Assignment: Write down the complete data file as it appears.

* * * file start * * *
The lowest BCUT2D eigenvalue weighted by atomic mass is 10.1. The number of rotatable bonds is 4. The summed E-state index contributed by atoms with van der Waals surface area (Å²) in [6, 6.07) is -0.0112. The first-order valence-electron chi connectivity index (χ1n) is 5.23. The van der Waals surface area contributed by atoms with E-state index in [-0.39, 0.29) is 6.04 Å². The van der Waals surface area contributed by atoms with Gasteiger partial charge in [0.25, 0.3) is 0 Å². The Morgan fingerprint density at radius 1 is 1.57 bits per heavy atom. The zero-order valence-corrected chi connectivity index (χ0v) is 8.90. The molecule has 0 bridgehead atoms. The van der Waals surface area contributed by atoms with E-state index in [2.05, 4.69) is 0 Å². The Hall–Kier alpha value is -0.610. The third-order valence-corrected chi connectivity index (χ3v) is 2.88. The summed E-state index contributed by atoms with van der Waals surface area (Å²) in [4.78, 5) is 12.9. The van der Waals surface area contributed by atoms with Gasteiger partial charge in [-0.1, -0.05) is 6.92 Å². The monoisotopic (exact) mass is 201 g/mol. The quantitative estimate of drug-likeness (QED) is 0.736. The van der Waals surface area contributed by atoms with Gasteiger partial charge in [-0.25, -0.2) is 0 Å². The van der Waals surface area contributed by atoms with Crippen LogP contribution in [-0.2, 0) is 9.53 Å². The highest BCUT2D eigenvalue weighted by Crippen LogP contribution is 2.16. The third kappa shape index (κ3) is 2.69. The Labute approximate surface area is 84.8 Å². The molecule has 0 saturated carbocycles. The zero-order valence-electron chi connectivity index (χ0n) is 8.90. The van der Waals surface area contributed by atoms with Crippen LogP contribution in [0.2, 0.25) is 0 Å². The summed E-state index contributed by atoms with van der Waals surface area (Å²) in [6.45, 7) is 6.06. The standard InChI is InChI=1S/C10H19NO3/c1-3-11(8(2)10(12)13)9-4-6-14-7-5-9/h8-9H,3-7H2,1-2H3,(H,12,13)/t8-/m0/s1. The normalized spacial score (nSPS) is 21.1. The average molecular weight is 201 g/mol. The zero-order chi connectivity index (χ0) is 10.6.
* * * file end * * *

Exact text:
The lowest BCUT2D eigenvalue weighted by atomic mass is 10.1. The number of rotatable bonds is 4. The summed E-state index contributed by atoms with van der Waals surface area (Å²) in [6, 6.07) is -0.0112. The first-order valence-electron chi connectivity index (χ1n) is 5.23. The van der Waals surface area contributed by atoms with E-state index in [-0.39, 0.29) is 6.04 Å². The van der Waals surface area contributed by atoms with Gasteiger partial charge in [0.25, 0.3) is 0 Å². The Morgan fingerprint density at radius 1 is 1.57 bits per heavy atom. The zero-order valence-corrected chi connectivity index (χ0v) is 8.90. The molecule has 0 bridgehead atoms. The van der Waals surface area contributed by atoms with E-state index in [2.05, 4.69) is 0 Å². The Hall–Kier alpha value is -0.610. The third-order valence-corrected chi connectivity index (χ3v) is 2.88. The summed E-state index contributed by atoms with van der Waals surface area (Å²) in [4.78, 5) is 12.9. The van der Waals surface area contributed by atoms with Gasteiger partial charge in [-0.1, -0.05) is 6.92 Å². The monoisotopic (exact) mass is 201 g/mol. The quantitative estimate of drug-likeness (QED) is 0.736. The van der Waals surface area contributed by atoms with Gasteiger partial charge in [-0.25, -0.2) is 0 Å². The van der Waals surface area contributed by atoms with Crippen LogP contribution in [-0.2, 0) is 9.53 Å². The highest BCUT2D eigenvalue weighted by Crippen LogP contribution is 2.16. The third kappa shape index (κ3) is 2.69. The Labute approximate surface area is 84.8 Å². The molecule has 0 saturated carbocycles. The zero-order valence-electron chi connectivity index (χ0n) is 8.90. The van der Waals surface area contributed by atoms with Crippen LogP contribution in [0.2, 0.25) is 0 Å². The summed E-state index contributed by atoms with van der Waals surface area (Å²) in [6.45, 7) is 6.06. The standard InChI is InChI=1S/C10H19NO3/c1-3-11(8(2)10(12)13)9-4-6-14-7-5-9/h8-9H,3-7H2,1-2H3,(H,12,13)/t8-/m0/s1. The normalized spacial score (nSPS) is 21.1. The average molecular weight is 201 g/mol. The zero-order chi connectivity index (χ0) is 10.6.